Bordered by Colombia to the southeast and Costa Rica to the northwest, with beautiful coast lines touching both the Caribbean Sea and the North Pacific Ocean, Panama is a Central American country with a lot of flavor and flare. It's strategically located on the isthmus that forms the land bridge connecting North and South America and controls the Panama Canal that links the North Atlantic Ocean with the North Pacific Ocean, which is one of the most important shipping routes in the world and a top tourist attraction. The ease of travel and wide array of experiences to be had has made Panama one of the most attractive emerging tourist destinations in the world. With just one week of travel, visitors can enjoy two different oceans, experience both the mountains and the rainforest, learn about native cultures and partake in the vibrant urban life that populates the larger cities, like the capital of Panama City. The capital is a modern, sophisticated metropolis that will remind visitors of the laid-back lifestyle of Miami, with a booming tourist industry and plenty of shopping and dining options.
The country is known as the "Crossroads of the Americas" due to its privileged position between North and South America and is easily within a day's flight for anyone visiting from the states. Panama is also a prime vacation destination for those seeking out a bit of adventure on their trip. The indigenous meaning of the country's name, "abundance of fish," reflects Panama's reputation as a paradise for water sports enthusiasts and eco-tourists alike. Whether you're into scuba diving and sailing or water skiing and jet skiing, Panama has a little but for everyone.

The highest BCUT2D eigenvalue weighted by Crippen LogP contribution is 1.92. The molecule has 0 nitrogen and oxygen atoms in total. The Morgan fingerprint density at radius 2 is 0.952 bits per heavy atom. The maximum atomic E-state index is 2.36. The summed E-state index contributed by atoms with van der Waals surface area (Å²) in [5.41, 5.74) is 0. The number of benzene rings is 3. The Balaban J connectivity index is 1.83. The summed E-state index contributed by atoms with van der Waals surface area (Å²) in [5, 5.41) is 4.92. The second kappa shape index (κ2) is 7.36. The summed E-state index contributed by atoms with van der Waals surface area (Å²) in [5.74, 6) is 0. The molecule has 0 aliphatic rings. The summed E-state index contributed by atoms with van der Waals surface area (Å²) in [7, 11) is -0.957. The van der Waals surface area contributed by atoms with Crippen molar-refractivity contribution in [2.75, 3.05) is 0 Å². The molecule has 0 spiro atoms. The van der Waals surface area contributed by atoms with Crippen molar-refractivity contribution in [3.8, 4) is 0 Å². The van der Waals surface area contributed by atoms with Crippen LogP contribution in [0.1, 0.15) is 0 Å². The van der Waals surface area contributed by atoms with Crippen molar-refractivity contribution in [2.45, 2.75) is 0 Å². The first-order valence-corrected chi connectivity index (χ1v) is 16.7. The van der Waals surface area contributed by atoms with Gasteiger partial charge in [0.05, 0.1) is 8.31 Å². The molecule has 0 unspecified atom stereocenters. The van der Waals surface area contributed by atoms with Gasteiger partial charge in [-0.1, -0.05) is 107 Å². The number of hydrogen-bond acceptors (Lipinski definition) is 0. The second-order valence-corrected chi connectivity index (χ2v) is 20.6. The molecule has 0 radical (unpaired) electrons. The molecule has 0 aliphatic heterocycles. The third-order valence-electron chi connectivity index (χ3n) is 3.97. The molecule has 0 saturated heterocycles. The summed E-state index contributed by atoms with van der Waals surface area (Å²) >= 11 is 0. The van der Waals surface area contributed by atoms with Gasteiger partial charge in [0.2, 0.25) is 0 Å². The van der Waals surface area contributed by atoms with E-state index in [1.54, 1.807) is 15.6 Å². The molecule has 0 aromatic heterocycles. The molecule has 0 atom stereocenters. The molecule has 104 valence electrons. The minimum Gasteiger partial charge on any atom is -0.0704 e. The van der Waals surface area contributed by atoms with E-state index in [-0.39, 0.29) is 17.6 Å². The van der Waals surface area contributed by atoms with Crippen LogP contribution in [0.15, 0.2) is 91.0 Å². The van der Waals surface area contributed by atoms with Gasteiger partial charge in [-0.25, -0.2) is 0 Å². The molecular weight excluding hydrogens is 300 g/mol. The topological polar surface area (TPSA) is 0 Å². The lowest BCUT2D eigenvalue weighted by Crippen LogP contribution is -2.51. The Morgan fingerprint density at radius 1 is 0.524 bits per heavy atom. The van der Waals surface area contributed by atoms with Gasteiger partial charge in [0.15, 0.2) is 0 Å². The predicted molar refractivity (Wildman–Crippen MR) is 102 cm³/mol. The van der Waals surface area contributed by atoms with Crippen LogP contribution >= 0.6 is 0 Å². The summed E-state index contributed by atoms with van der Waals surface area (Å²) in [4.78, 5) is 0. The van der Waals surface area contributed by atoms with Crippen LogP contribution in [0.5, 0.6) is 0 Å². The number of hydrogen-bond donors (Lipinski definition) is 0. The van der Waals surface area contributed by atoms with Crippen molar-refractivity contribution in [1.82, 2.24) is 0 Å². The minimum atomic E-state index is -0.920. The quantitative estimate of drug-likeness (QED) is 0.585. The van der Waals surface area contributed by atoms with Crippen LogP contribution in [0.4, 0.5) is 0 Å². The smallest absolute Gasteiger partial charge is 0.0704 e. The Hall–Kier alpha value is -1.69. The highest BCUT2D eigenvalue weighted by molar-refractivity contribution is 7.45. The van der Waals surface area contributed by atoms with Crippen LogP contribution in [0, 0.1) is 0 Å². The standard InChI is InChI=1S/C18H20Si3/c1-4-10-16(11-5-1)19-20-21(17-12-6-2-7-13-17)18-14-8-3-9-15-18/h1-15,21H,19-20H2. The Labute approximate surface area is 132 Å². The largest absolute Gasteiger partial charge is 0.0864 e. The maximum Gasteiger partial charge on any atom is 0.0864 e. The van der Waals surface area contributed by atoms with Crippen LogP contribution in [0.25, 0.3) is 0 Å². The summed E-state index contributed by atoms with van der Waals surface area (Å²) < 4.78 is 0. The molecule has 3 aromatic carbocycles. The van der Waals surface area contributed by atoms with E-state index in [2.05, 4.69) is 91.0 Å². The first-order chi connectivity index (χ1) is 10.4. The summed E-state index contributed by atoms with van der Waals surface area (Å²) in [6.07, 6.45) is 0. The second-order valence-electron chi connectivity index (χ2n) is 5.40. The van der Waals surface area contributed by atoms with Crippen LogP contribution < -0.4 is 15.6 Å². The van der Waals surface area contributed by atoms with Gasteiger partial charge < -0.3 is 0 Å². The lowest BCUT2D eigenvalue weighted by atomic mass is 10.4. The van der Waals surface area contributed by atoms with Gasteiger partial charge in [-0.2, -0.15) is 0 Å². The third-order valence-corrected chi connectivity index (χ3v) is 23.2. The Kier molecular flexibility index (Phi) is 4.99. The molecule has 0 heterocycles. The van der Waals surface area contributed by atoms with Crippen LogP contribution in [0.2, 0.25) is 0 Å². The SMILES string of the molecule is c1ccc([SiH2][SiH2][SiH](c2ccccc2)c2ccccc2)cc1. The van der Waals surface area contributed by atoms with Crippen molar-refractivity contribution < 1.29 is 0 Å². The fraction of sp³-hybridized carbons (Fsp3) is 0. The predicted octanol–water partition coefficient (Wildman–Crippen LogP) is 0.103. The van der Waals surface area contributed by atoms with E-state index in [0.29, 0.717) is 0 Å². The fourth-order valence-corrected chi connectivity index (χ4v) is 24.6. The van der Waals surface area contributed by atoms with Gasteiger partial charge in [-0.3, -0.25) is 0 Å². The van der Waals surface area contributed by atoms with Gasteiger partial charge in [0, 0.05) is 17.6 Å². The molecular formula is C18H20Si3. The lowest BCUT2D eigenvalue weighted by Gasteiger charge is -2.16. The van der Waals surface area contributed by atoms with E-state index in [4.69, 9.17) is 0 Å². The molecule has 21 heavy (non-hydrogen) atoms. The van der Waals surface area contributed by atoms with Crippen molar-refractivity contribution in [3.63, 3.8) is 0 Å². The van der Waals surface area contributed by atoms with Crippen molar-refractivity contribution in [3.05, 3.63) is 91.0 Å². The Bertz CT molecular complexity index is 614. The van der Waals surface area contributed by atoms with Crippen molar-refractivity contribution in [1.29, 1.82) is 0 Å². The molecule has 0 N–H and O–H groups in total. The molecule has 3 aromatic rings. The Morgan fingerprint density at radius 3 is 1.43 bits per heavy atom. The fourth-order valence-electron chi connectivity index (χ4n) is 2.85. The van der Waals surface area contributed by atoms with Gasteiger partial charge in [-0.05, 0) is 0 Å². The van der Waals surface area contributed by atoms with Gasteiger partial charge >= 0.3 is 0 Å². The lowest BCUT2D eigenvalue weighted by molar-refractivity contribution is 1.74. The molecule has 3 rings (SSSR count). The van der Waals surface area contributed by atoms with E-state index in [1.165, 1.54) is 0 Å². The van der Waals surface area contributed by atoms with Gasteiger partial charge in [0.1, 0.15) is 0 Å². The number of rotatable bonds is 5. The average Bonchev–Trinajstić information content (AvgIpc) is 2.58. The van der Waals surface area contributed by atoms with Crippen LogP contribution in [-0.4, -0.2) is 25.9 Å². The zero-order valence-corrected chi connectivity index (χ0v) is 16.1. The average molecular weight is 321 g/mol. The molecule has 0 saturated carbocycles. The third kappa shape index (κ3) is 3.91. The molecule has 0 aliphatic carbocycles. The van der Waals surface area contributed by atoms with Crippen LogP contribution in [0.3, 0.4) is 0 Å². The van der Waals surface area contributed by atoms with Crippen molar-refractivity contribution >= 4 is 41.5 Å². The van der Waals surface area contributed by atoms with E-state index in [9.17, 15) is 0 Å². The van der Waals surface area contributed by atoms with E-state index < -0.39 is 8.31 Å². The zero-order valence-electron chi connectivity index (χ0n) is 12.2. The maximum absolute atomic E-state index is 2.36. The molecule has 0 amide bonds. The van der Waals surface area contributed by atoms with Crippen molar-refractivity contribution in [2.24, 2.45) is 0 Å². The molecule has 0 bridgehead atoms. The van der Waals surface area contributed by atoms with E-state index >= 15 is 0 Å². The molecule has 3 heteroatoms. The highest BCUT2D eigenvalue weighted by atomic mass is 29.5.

As the isthmus connecting two massive continents, Panama's flora and fauna is incredibly diverse. In fact, Panama was recently named the country with the most bird species in the world at over 900. The country also has an incredibly rich cultural fabric, as many indigenous tribes are still thriving and living in the same ancient manner as their ancestors. However, Panama is also appealing to many outsiders for its strong economic infrastructure and modern day conveniences that are more highly developed than its Central American neighbors. Over 25,000 U.S. citizens live in the country now, a testament to just how mesmerizing the culture and flourishing surroundings can be to visitors from not only the U.S., but also around the world.
Although it would take a whole book to outline Panama's best attractions, here are a few top spots to hit should you find yourself in one of Panama's cool cultural cities.
The Panama Canal